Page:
1. Not finding help here? Sign up for a free 30min tutor trial with Chegg Tutors
    Dismiss Notice
Dismiss Notice
Join Physics Forums Today!
The friendliest, high quality science and math community on the planet! Everyone who loves science is here!

Work in a Spring

  1. May 2, 2008 #1
    I have a quick question:

    10. When a 500-g mass is suspended from a spring, it stretches 2.5 cm.
    What is the force constant of the spring? If you now pull the mass
    down producing a further displacement of 5 cm, what is the work
    done on the spring?

    The answer for the second part the professor has:

    W=.5kx^2 = .245J

    How come we don't use the equation:
    W=.5k(xf^2-xi^2) doesn't the spring already have a load on it that stretches it?
    I got .49J
  2. jcsd
  3. May 2, 2008 #2
    x must always be measured from the equilibrium position - which means: whatever position you can leave the spring in, without it starting to oscillate.

    If there was no mass on the spring, you would use the equation you gave.

    Does that make sense?
  4. May 2, 2008 #3

    Doc Al

    User Avatar

    Staff: Mentor

    don't neglect gravity

    It's a bit tricky to understand.

    When you use .5kx^2 with x measured from the equilibrium position, you are really finding the total potential energy change of the system including both spring PE plus gravitational PE. You are correct that the energy stored as spring PE is given by .5kx^2 where x is measured from the unstretched position of the spring. But what they are really asking for is the work you must do on the spring to stretch it an additional distance, not the total work done on the spring. (Gravity does part of the work.)

    Let's work it out in detail and maybe it'll be clearer:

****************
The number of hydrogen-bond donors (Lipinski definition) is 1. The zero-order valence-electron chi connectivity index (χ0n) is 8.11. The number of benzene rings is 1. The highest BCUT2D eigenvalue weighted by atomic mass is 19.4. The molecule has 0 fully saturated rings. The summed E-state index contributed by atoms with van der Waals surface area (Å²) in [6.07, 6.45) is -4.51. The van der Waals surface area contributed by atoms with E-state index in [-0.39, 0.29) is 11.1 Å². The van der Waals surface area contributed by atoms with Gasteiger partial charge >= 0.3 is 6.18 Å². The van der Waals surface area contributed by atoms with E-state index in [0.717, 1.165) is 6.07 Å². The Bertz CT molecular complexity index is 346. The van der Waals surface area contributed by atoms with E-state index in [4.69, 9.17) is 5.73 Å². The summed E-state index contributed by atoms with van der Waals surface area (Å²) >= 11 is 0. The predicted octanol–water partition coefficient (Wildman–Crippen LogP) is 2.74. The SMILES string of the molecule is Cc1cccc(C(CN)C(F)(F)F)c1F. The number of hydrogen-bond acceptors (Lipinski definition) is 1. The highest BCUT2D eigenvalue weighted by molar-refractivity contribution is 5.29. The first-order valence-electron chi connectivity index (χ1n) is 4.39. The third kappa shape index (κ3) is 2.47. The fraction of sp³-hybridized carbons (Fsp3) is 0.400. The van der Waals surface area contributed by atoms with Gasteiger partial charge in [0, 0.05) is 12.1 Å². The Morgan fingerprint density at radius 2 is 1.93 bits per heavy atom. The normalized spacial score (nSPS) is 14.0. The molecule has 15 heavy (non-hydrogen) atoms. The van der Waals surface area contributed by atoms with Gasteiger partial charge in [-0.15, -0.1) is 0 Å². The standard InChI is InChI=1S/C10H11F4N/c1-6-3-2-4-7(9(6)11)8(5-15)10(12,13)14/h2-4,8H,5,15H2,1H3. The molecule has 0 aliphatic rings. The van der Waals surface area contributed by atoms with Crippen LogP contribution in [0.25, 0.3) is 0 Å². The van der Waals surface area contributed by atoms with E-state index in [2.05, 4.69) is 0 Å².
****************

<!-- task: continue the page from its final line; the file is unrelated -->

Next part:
The amount of stretch in the spring when at equilibrium = mg/k
    The spring PE at equilibrium = .5k(mg/k)^2
    The amount of stretch in the spring when pulled an addition distance x = mg/k + x
    The spring PE at that point = .5k(mg/k + x)^2

    Measured from equilibrium, the change in spring PE = .5k(mg/k + x)^2 - .5k(mg/k)^2
    Measured from equilibrium, the change in gravitational PE = -mgx

    Measured from equilibrium, the total change in potential energy
    = .5k(mg/k + x)^2 - .5k(mg/k)^2 -mgx = .5kx^2

    Make sense?
  5. May 2, 2008 #4
    I understand it that way : (sorry if I repeat something you said Doc Al)

    The string in the equilibrium position has a certain amount of elastic potential energy. We can take this equilibrium position's potential energy as a reference. You have to find the work done on the spring, so the difference of energy between its final and initial state. The elastic potential energy of a string is 1/2 * kx², mesured from the equilibrium position (of the system we study, here it's the loaded string equilibrium position). Here we have a new equilibrium position, and so the displacement is only 5cm. And so the initial energy (being our reference) is 0 and the final energy (relative to our reference) is 1/2 kx², where x=5cm.

    I hope I helped you understand if it wasnt already the case with previous explanations.
Know someone interested in this topic? Share this thread via Reddit, Google+, Twitter, or Facebook

Have something to add?

Similar Discussions: Work in a Spring
  1. Springs and Work (Replies: 1)

  2. Work of spring (Replies: 11)

  3. Work in springs (Replies: 6)

  4. Springs / Work (Replies: 12)

  5. Work, Springs (Replies: 7)